Naturalists post links to wildlife sites where the uninformed can learn everything they want to know about our resident pumas or mountain lions or cougars as they are called in various places. The Naturalists regularly run through their little speech about how to keep safe in the woods. Woods pretty much cover the entire island. I have about a hundred trees on my one and a half acre, so the advise is needed everywhere.

The Science Deniers respond to the Naturalists by calling them names and insisting that they don’t know anything about wild animals, and the big cat is going to eat them at any moment. Delightfully, nothing anybody says gets past the Science Denier’s fantasy of immediate Armageddon triggered by one very large cat.

Fantasy Islanders seldom leave the bars. They tend to be men of a certain age. They post daily about the cougar they met in Sporty’s Bar or at the Red Bicycle. According to them this cougar tried to pick them up. I don’t have the heart to tell them that any older women in the local bars are there for a drink not for younger men who have a questionable relationship with reality. These guys have detailed descriptions of their cougar sightings that include makeup and tight pants.

The Runners just want to go running in the woods, which is one of those activities the Naturalists say is a really bad idea. One intrepid runner who may have been a former Science Denier came across the cat one morning. He described it as much bigger than he imagined. He says he yelled at it. Neighbors say he screamed like a little girl. Whatever, the cat ran into the woods and The Runner slunk home to change his underwear.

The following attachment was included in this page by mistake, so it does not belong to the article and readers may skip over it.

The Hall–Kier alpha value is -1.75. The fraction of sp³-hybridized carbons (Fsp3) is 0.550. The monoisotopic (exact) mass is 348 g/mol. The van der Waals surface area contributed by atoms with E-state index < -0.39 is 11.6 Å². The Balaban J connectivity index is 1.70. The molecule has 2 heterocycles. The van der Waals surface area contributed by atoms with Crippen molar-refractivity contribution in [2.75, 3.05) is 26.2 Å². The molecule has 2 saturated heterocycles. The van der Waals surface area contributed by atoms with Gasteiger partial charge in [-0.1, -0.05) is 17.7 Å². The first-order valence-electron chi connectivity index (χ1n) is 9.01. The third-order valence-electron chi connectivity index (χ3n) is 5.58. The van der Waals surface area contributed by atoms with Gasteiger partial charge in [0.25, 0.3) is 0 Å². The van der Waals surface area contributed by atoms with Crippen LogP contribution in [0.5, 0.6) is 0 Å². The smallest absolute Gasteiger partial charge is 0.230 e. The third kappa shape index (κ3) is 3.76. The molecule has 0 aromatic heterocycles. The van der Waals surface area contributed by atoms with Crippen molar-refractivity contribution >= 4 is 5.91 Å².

The Cougs are graduates from Washington State University. I fall into this group. When I was in school we still had a live cougar mascot named Butch. I walked by his pen every day on my way to class. Like the other students I’d stop and say hi. I know how big Cougars are and what they sound like and how interested they are in people. Butch never acknowledged greetings or bothered to wake up when we talked to him. I suggested everybody on the island learn the WSU fight song to sing while running. This is good science since one way to avoid sighting things that might soil your underwear is to make noise. Other island WSU grads have taken the opportunity to report sightings of fellow Cougs in WSU sports paraphernalia. We are not appreciated.

The Gardeners just want to grow a few vegetables, some fruit and a lots of flowers. I’m also a member of this group although The Cougs are way more fun. Anyway, we want to enjoy the products of our gardening labor and maybe make a little money selling produce at the farmer’s market. The local deer are our enemies. They eat way more than their share. They killed the strawberry farms on the island. They’ve stolen flowers from my stand at the main intersection in Burton. They stand outside our deer fences looking for a way over, under, around, and through. Gardeners FB posts run something like, “Here kitty, kitty, kitty.” The Naturalists assure us a mountain lion eats fewer than fifty deer a year—not enough. The Naturalists are no fun either.

The Hunters were disappointed to learn that Vashon does not have a Cougar season this year. They tell us puma tastes like chicken and discuss what caliber weapon to use despite the fact that the only hunting guns allowed on the island are shotguns.